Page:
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vol. 3, p. 184
from Adyar archives of the International Theosophical Society
vol. 3 (1875-1878)


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From the Odd Fellows’ Banner


The day was closing in, as I sat watching the scarcely moving foliage of a neighboring elm, my mind gradually sank into a state of luxurious repose amounting to total unconsciousness of the busy sights and sounds of earth.

It seemed to me as if I were seated by a calm, deep lake, surrounded by graceful and breezy shrubbery, and listening to most delicious music. The landscape different from anything I had ever seen. Light seemed to be in everything, and emanate from everything, like a glory. Yet I felt at home; and could I see a painting of it, I should know it as readily as the scene of my childhood.

And so it is with a multitude of thoughts that come suddenly into the soul, new as visitants from farthest Saturn, yet familiar as a mother’s voice. Whence more than poetry? Have we indeed formerly lived in a Inminous and shadowless world, where all things wear like garments? Are our bright and beautiful thoughts but casual glimpses of that former state? Are all our hopes and aspirations nothing but recollections? Is it to the fragments of memory's broken mirror we owe the thousand fantastic forms of grandeur and loveliness which fancy calls her own?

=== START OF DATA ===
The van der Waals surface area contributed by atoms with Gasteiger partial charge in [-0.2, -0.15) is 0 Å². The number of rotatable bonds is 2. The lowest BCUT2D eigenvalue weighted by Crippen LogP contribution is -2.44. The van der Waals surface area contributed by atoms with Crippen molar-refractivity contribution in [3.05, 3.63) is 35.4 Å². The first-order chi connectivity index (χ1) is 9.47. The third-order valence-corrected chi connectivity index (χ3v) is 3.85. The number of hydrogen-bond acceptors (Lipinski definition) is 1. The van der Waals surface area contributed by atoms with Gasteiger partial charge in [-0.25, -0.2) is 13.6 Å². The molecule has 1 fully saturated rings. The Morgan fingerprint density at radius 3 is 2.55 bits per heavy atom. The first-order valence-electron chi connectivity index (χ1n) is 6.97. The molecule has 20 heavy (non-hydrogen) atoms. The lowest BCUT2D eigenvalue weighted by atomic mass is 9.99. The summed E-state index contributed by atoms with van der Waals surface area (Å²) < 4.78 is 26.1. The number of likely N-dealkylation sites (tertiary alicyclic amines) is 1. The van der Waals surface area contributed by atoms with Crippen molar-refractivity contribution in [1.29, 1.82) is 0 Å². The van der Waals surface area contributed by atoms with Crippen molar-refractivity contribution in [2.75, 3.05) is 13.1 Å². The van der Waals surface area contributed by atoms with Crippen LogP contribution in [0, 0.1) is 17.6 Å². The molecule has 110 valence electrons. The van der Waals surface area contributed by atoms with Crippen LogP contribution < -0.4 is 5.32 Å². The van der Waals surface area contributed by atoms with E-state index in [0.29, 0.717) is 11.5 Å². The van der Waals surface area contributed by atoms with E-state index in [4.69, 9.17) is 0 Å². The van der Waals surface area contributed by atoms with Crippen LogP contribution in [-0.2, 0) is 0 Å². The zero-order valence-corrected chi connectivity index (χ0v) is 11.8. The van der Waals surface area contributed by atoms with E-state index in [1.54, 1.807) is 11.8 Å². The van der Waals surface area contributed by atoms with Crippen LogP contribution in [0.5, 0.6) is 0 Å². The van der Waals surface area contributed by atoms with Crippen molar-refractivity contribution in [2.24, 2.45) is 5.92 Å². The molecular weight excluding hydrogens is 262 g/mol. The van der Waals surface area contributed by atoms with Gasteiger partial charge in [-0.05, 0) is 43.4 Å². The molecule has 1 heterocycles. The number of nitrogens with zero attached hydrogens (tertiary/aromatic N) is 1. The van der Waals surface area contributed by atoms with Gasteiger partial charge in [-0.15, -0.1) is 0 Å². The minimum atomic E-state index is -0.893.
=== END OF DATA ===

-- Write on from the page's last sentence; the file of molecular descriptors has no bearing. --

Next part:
And the gifted ones who now and then blaze upon the world, and “darken nations when they die,” do they differ from other mortals in more cloudless reminiscences of their heavenly home?

Or are we living separate existences at one and the same time? Are not our souls wandering in the spirit land, while our bodies are on earth? And when in slumber, or deep quietude of thought, we cast off this “mortal coil,” do we not gather up images of reality, that seem to us like poetry? Might not the restless spirit of Byron have indeed learned of “archangels ruined,” those potent words, which, like infernal magic, arouse every sleeping demon in the human heart?

Are dreams merely visits to our spirit home; and in sleep are we really talking with the soul oi those whose voice we seem to hear!